Fox and CBS return to broadcaster trade group
(AP) -- The CBS and Fox television networks have rejoined the National Association of Broadcasters after a decadelong breakup.
The reunion comes as the industry faces a raft of regulatory issues and commercial disputes with the Federal Communications Commission, cable TV providers and recording companies.
Fox left the NAB in 1999 and CBS followed in 2001 after disputes with local stations over federal rules on ownership restrictions. Larger broadcasters wanted looser restrictions. Smaller stations, "affiliates" that carry network programming but are owned by other companies, worry that would give the networks too much leverage over them.
The two other major networks, NBC and ABC, also left over similar issues but have since returned.
Congress ultimately loosened ownership restrictions in 2004, allowing networks to own stations that reach 39 percent of U.S. households instead of just 35 percent.
Some broadcasters are now battling an FCC proposal to reclaim some airwaves used to deliver over-the-air television signals. The spectrum is desired to expand wireless Internet services.
Although the FCC has described such a transfer as voluntary, the NAB complains that some aspects of the plan "may in fact not be as voluntary as originally promised" because the FCC is also considering imposing fees for using spectrum to encourage broadcasters to vacate airwaves.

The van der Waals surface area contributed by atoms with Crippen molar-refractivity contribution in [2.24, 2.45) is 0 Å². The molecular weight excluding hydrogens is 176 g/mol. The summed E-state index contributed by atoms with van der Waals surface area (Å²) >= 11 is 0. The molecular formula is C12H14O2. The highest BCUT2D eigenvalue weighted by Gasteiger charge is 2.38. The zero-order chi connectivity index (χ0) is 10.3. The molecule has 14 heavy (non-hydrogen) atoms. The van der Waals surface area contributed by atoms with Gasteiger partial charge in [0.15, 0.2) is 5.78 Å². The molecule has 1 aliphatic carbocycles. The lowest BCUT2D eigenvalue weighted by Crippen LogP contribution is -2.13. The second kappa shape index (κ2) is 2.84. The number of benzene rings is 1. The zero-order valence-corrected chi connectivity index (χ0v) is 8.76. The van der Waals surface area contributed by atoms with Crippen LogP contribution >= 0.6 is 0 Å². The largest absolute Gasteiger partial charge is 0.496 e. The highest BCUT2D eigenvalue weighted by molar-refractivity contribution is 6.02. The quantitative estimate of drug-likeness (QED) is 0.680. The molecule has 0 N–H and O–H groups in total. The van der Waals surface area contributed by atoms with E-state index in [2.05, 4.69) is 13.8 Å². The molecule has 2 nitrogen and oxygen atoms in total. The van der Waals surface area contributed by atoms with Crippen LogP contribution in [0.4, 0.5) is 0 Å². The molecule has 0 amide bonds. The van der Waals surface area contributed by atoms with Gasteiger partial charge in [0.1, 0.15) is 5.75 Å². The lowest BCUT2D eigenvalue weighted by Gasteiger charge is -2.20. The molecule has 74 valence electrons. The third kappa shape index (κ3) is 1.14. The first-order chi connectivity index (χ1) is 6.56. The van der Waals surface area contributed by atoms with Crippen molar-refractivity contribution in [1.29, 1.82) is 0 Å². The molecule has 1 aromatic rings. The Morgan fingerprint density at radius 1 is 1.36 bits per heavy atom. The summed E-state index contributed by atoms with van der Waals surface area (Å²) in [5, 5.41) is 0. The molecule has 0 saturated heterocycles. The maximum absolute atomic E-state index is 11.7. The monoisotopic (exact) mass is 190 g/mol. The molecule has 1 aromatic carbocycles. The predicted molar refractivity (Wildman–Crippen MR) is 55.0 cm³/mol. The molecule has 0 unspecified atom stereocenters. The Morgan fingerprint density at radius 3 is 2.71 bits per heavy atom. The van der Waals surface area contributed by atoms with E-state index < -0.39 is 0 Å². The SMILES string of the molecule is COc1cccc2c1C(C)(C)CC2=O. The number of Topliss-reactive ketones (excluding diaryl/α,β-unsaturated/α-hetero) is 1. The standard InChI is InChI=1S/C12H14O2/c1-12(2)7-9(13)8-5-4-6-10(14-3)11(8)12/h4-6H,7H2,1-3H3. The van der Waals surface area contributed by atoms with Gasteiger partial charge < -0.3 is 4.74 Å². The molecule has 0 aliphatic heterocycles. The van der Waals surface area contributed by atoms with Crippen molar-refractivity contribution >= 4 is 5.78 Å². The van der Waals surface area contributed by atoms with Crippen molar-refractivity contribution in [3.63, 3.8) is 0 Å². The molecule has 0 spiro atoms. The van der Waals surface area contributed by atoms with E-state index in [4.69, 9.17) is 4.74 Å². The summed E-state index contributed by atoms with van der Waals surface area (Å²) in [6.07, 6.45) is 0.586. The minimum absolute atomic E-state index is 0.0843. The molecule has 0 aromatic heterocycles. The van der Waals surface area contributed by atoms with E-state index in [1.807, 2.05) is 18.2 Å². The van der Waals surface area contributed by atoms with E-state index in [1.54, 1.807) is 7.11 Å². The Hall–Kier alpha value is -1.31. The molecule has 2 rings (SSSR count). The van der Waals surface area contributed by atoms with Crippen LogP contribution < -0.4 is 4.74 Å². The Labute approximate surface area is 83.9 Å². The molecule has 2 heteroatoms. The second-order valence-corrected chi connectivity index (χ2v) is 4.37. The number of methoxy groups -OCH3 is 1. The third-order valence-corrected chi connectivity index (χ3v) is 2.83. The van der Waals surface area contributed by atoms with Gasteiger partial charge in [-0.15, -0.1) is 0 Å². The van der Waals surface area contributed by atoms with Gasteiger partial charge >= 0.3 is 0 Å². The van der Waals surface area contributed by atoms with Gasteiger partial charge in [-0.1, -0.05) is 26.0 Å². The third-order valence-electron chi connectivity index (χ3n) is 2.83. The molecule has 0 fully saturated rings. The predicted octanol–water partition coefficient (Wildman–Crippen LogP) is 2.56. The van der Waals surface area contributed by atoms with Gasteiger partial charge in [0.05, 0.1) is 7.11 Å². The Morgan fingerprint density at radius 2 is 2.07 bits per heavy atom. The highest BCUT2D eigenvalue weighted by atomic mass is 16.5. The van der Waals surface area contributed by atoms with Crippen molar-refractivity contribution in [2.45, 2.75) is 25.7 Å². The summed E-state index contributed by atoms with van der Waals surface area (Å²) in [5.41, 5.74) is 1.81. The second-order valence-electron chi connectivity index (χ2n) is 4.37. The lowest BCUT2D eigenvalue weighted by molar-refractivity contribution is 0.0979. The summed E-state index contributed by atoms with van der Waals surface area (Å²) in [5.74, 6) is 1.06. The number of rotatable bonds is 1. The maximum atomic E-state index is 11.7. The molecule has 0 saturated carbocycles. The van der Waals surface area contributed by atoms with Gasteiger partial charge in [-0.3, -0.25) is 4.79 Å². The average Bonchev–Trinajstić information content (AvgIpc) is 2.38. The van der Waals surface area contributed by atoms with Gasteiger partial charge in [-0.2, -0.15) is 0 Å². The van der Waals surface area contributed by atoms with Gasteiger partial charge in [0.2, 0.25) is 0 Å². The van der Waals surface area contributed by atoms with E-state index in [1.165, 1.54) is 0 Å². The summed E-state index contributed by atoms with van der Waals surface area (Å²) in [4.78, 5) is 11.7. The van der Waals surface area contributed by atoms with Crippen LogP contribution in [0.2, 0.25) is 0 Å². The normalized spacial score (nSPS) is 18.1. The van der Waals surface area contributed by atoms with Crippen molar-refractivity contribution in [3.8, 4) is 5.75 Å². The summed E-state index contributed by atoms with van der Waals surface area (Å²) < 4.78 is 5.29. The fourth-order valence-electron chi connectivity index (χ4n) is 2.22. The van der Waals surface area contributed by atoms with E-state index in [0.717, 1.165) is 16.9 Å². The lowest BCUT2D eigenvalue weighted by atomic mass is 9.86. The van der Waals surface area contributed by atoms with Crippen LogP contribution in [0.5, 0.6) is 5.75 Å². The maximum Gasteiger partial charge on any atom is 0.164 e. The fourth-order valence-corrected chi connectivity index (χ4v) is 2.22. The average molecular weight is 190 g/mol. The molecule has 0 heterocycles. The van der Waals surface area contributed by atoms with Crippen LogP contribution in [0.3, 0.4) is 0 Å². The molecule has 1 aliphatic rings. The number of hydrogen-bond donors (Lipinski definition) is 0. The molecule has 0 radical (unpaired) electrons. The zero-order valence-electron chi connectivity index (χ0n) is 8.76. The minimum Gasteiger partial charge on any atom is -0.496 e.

Meanwhile, cable and other subscription TV providers are asking the FCC to give them more clout in negotiations with TV broadcasters over the fees the providers pay to carry stations on their lineups.
And recording companies are seeking royalties for songs played on radio stations; the broadcasters are currently exempt from doing so.
"Both networks and affiliates agree on 99 percent of all issues, and the fact that CBS and Fox came in shows we are better as a united industry," said Dennis Wharton, spokesman for the NAB.
Martin D. Franks, CBS executive vice president for government affairs, said in a statement that a "resurgent NAB" would help broadcasters address their concerns.
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